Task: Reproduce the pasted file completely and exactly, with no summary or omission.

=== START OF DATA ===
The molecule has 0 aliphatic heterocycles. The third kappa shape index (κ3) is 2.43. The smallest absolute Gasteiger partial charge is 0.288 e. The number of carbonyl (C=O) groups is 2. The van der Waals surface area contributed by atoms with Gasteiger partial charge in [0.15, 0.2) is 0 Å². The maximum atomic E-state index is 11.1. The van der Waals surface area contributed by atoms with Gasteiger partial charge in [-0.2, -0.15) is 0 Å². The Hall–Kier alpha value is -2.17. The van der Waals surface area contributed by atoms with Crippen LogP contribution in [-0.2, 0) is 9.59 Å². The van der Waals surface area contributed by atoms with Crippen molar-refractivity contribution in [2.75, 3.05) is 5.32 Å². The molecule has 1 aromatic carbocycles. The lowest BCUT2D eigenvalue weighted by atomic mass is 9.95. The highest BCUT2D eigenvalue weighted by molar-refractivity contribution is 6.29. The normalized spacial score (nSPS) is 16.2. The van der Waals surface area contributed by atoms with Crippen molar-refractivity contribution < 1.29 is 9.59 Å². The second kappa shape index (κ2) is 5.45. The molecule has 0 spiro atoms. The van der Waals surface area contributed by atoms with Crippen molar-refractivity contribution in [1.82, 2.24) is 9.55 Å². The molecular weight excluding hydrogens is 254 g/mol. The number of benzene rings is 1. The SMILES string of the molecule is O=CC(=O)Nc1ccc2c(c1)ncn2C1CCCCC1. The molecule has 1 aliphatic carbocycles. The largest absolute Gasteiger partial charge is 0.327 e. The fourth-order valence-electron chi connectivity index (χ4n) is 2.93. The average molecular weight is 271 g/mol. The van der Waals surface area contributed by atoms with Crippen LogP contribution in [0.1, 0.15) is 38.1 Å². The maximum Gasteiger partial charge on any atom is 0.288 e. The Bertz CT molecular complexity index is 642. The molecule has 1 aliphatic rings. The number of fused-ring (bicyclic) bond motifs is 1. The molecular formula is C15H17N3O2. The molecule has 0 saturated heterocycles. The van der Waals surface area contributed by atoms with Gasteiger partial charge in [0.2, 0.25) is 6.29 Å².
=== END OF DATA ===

The molecule has 0 aliphatic heterocycles. The third kappa shape index (κ3) is 2.43. The smallest absolute Gasteiger partial charge is 0.288 e. The number of carbonyl (C=O) groups is 2. The van der Waals surface area contributed by atoms with Gasteiger partial charge in [0.15, 0.2) is 0 Å². The maximum atomic E-state index is 11.1. The van der Waals surface area contributed by atoms with Gasteiger partial charge in [-0.2, -0.15) is 0 Å². The Hall–Kier alpha value is -2.17. The van der Waals surface area contributed by atoms with Crippen LogP contribution in [-0.2, 0) is 9.59 Å². The van der Waals surface area contributed by atoms with Crippen molar-refractivity contribution in [2.75, 3.05) is 5.32 Å². The molecule has 1 aromatic carbocycles. The lowest BCUT2D eigenvalue weighted by atomic mass is 9.95. The highest BCUT2D eigenvalue weighted by molar-refractivity contribution is 6.29. The normalized spacial score (nSPS) is 16.2. The van der Waals surface area contributed by atoms with Crippen molar-refractivity contribution < 1.29 is 9.59 Å². The second kappa shape index (κ2) is 5.45. The molecule has 0 spiro atoms. The van der Waals surface area contributed by atoms with Crippen molar-refractivity contribution in [1.82, 2.24) is 9.55 Å². The molecular weight excluding hydrogens is 254 g/mol. The number of benzene rings is 1. The SMILES string of the molecule is O=CC(=O)Nc1ccc2c(c1)ncn2C1CCCCC1. The molecule has 1 aliphatic carbocycles. The largest absolute Gasteiger partial charge is 0.327 e. The fourth-order valence-electron chi connectivity index (χ4n) is 2.93. The average molecular weight is 271 g/mol. The van der Waals surface area contributed by atoms with Crippen LogP contribution in [0.1, 0.15) is 38.1 Å². The maximum Gasteiger partial charge on any atom is 0.288 e. The Bertz CT molecular complexity index is 642. The molecule has 1 aliphatic rings. The number of fused-ring (bicyclic) bond motifs is 1. The molecular formula is C15H17N3O2. The molecule has 0 saturated heterocycles. The van der Waals surface area contributed by atoms with Gasteiger partial charge in [0.2, 0.25) is 6.29 Å².